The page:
Lacombe County explores development incentives

Tax breaks for new businesses among ideas to be considered

Lacombe County is exploring incentives to attract new businesses to hamlets.

County commissioner Terry Hager said Mirror is an example of a county hamlet that is seen as a future growth area suitable for additional industrial and commercial development.

“We just thought what can we do to try to promote and encourage some economic development in the east end of the county,” Hager said.

Work has just begun on looking at potential incentives. One possible investment incentive gives a new commercial and industrial business a property tax break.

It could take the form of a “graduated discount” that would see businesses given a reduced tax bill, increasing in stages over a period of years to the full amount. The idea behind it is to give businesses help getting up and running by reducing early costs.

“We don’t have anything yet. But that’s one of the concepts — when we did some preliminary investigation — that is out there,” he said.

Before any incentives are taken to council for approval county staff will undertake a cost analysis.

“If we do this, whether we are going to increase our tax base on a longer-term basis will be one of the things that we need to consider.”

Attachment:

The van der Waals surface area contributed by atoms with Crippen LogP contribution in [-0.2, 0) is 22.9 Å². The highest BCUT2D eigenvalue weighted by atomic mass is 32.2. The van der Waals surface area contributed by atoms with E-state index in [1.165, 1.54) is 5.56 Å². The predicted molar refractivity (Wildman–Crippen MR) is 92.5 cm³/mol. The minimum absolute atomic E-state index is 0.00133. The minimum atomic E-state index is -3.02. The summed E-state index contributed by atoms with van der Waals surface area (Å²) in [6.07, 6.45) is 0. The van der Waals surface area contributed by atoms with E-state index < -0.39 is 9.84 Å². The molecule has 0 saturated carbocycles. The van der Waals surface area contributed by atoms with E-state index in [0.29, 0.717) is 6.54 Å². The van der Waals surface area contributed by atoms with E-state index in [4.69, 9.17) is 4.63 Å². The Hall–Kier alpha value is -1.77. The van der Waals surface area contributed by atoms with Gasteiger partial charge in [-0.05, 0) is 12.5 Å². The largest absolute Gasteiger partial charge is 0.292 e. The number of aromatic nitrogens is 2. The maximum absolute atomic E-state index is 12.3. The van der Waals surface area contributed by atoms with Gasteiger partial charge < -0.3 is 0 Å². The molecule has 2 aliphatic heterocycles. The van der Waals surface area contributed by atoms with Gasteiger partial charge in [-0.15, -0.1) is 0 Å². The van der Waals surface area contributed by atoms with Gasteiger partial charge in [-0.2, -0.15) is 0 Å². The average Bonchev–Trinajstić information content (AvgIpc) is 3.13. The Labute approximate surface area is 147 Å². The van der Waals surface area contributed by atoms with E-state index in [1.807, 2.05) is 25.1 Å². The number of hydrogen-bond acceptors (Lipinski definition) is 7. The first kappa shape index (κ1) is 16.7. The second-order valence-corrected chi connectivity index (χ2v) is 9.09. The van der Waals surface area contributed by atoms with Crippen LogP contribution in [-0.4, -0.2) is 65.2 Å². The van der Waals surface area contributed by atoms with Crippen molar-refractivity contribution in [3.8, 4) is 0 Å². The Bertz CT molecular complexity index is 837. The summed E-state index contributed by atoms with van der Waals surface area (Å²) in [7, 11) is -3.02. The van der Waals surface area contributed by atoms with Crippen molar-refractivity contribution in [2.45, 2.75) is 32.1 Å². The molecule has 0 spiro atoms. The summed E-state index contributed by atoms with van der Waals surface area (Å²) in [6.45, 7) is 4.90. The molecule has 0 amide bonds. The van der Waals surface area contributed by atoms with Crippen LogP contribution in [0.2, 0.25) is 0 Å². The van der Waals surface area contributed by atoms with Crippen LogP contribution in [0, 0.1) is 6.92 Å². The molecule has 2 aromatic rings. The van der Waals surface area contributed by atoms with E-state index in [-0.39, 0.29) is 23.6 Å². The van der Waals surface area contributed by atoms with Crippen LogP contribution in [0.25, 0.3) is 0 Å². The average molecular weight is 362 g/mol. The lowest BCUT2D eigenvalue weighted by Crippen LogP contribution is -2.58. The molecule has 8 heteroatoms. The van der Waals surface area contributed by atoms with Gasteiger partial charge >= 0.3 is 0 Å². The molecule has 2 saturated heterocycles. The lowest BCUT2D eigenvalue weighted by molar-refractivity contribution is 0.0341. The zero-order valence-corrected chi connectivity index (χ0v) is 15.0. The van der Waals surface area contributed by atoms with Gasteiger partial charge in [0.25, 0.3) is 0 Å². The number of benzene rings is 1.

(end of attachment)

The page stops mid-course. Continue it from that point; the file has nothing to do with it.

Hager expects to report back to council in late summer or early fall.

County planner and development officer Jesse McPhail said a development strategy is a key part of the county’s recently approved Municipal Development Plan and the incentive idea fits that goal.

McPhail said an incentive could be calculated on assessment or taxation.

“That is one of the options we’re looking,” he said. “It would have to satisfy certain criteria, obviously, and we’ll take it on a case-by-case basis.”

Besides tax breaks, there are other incentives that have been used elsewhere such as grants.

Stepping up promotion efforts and providing other non-financial supports for businesses are other approaches.

Lacombe County is a member of the Central Alberta Economic Partnership, which takes a regional approach to attracting new businesses.

“That definitely gets Lacombe County’s name out there for potential businesses to establish here,” said McPhail.

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